#71: How To Stop Holding Yourself Back

How To Stop Holding Yourself Back

If you’ve ever uttered the words “I could never do that” or “That’s not me,” you’ve experienced the limiting power of your own self-identity. The picture you have of yourself might just be your greatest obstacle to growth! Get ready to expand your self-image and experience of life.

You’ll hear about:

  • How women hold themselves back from independence by thinking “I can’t.”
  • Why we tend to stick with one way of living instead of experiencing new things
  • Shifting from one identity to another, as in the case of divorce

Mentioned in this episode:

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How to Stop Holding Yourself Back

This week, I went to my first Crossfit class. Yes, I know Crossfit has been around for years, but I’ve never considered myself a Crossfit kind of person.

I do yoga. When I lift weights, I do it slowly and carefully. The Crossfit scene just didn’t feel like ME.

But I went. And you know what? I really enjoyed it, and my body felt great.

I could do most of the exercises. I can squat, I can run, I can plank. I did almost fall on my butt with that high jump box thing, but hey, I’ll work on that!

Now here’s the interesting part…

Are you limiting yourself?

Every day, we’re limited. We have limited time, money, and energy. We have responsibilities that keep us from doing whatever we please. As women, we have a glass ceiling keeping us from levels we might reach.

We have all these limitations on us.

 And then we add more on ourselves. 

Recently I listened to a podcast episode from Amy Porterfield (#466). Her guest, Ed Mylett, talked about how we limit ourselves based on our own self-identity.

That really resonated with me! So many women I’ve met don’t consider themselves to be “healthy” or “good at business”. 

We have a picture of ourselves in our mind.

And THAT can be more limiting than anything else.

How “I can’t” holds you back

After my divorce, I wanted to buy a house, but I thought I couldn’t. 

I’m not handy. I’m not good at lawn maintenance. I’m not smart enough about plumbing. As a woman, I’d get ripped off by contractors. I can’t do it alone. I’m not a person who knows how to do these things.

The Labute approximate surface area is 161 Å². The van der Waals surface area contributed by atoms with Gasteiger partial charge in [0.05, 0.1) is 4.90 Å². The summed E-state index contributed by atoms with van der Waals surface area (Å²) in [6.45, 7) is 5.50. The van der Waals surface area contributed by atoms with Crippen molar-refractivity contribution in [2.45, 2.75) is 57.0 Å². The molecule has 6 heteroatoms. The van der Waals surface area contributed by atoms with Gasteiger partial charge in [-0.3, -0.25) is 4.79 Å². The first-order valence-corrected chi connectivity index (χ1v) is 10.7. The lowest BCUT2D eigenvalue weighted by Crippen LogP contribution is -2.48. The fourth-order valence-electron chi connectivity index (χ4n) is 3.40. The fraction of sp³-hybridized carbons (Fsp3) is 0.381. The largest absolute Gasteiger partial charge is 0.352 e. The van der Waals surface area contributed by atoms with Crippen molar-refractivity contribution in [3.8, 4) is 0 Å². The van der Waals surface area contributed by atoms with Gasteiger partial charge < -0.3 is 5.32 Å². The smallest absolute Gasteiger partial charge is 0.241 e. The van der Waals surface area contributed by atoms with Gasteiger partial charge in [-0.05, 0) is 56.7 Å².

Those were my beliefs about myself. 

My identity was still wrapped up in being part of a married couple where he takes care of the house, and I raise the kids.

That old identity was limiting my thoughts about what was possible.

Growth can be scary

Then, a house became available and all the logistics fell into place (there’s a whole podcast episode about this story.) 

I was totally overwhelmed.

Buying a house takes a lot of work and coordination. But beyond that, as Ed Mylett talked about, outgrowing our self-identity is scary. 

It’s easy to find a reason to hit the brakes and NOT allow this growth to happen.

For me, it wasn’t just the growth of becoming a homeowner — I had been a homeowner before. It was forcing me to shift my self-identity. I had to see myself as a woman capable of owning a house by herself, unpartnered.

I had to fully embrace this new identity of “independent woman.”

The magic of identity shifts

You might think that going through something big like a divorce would instantly shift a person’s identity. But for me, it’s happened little by little. The first day I took off the ring. The first date I went on. My first Christmas without my kids. And now, owning a house by myself.

It all starts to chip away at that old identity.

You have an image of yourself in your mind, and it’s limiting your growth. It’s limiting your experience on this earth. It’s limiting your health and happiness. But it doesn’t have to.

In with the new

I’ve had clients who say “I don’t cook.” A few months later, they’re very comfortable in the kitchen.

Others will say, “I can’t imagine life without gluten.” But once they feel the difference it makes, they embrace being gluten free.

If your image of yourself is a successful, high achieving woman, you might not see yourself as the type to kick back and relax on the weekend, curl up with a movie, or spend Sunday doing nothing. And yet, that’s probably what you need.

So catch yourself the next time you think “I can’t” or “that’s not me.”

You can. It might be you, after all— if you allow yourself to grow beyond your current self-identity.